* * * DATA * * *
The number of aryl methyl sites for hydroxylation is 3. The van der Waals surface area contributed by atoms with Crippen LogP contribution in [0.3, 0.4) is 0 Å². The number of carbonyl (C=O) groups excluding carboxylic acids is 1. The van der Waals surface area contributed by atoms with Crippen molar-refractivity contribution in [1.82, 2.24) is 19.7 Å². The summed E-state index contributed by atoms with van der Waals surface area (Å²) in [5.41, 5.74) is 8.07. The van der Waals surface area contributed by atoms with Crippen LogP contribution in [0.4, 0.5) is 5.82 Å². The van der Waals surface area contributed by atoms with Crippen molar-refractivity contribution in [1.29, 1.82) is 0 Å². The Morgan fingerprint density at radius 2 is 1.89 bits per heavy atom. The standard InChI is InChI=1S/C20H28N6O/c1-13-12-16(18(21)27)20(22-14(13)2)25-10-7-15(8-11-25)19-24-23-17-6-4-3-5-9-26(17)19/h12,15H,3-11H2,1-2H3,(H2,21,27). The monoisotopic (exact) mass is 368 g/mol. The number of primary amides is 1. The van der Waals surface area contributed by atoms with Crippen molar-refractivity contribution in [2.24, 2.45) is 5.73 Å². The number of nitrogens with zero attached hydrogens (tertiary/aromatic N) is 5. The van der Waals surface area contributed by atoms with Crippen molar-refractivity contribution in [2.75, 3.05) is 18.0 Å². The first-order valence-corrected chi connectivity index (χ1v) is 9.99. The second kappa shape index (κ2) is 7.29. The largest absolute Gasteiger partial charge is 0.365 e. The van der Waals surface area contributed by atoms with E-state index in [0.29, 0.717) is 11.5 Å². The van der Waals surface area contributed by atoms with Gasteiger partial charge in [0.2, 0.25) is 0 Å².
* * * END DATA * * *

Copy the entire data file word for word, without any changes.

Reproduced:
The number of aryl methyl sites for hydroxylation is 3. The van der Waals surface area contributed by atoms with Crippen LogP contribution in [0.3, 0.4) is 0 Å². The number of carbonyl (C=O) groups excluding carboxylic acids is 1. The van der Waals surface area contributed by atoms with Crippen molar-refractivity contribution in [1.82, 2.24) is 19.7 Å². The summed E-state index contributed by atoms with van der Waals surface area (Å²) in [5.41, 5.74) is 8.07. The van der Waals surface area contributed by atoms with Crippen LogP contribution in [0.4, 0.5) is 5.82 Å². The van der Waals surface area contributed by atoms with Crippen molar-refractivity contribution in [1.29, 1.82) is 0 Å². The Morgan fingerprint density at radius 2 is 1.89 bits per heavy atom. The standard InChI is InChI=1S/C20H28N6O/c1-13-12-16(18(21)27)20(22-14(13)2)25-10-7-15(8-11-25)19-24-23-17-6-4-3-5-9-26(17)19/h12,15H,3-11H2,1-2H3,(H2,21,27). The monoisotopic (exact) mass is 368 g/mol. The number of primary amides is 1. The van der Waals surface area contributed by atoms with Crippen molar-refractivity contribution in [2.24, 2.45) is 5.73 Å². The number of nitrogens with zero attached hydrogens (tertiary/aromatic N) is 5. The van der Waals surface area contributed by atoms with Crippen molar-refractivity contribution in [2.75, 3.05) is 18.0 Å². The first-order valence-corrected chi connectivity index (χ1v) is 9.99. The second kappa shape index (κ2) is 7.29. The largest absolute Gasteiger partial charge is 0.365 e. The van der Waals surface area contributed by atoms with E-state index in [0.29, 0.717) is 11.5 Å². The van der Waals surface area contributed by atoms with Gasteiger partial charge in [0.2, 0.25) is 0 Å².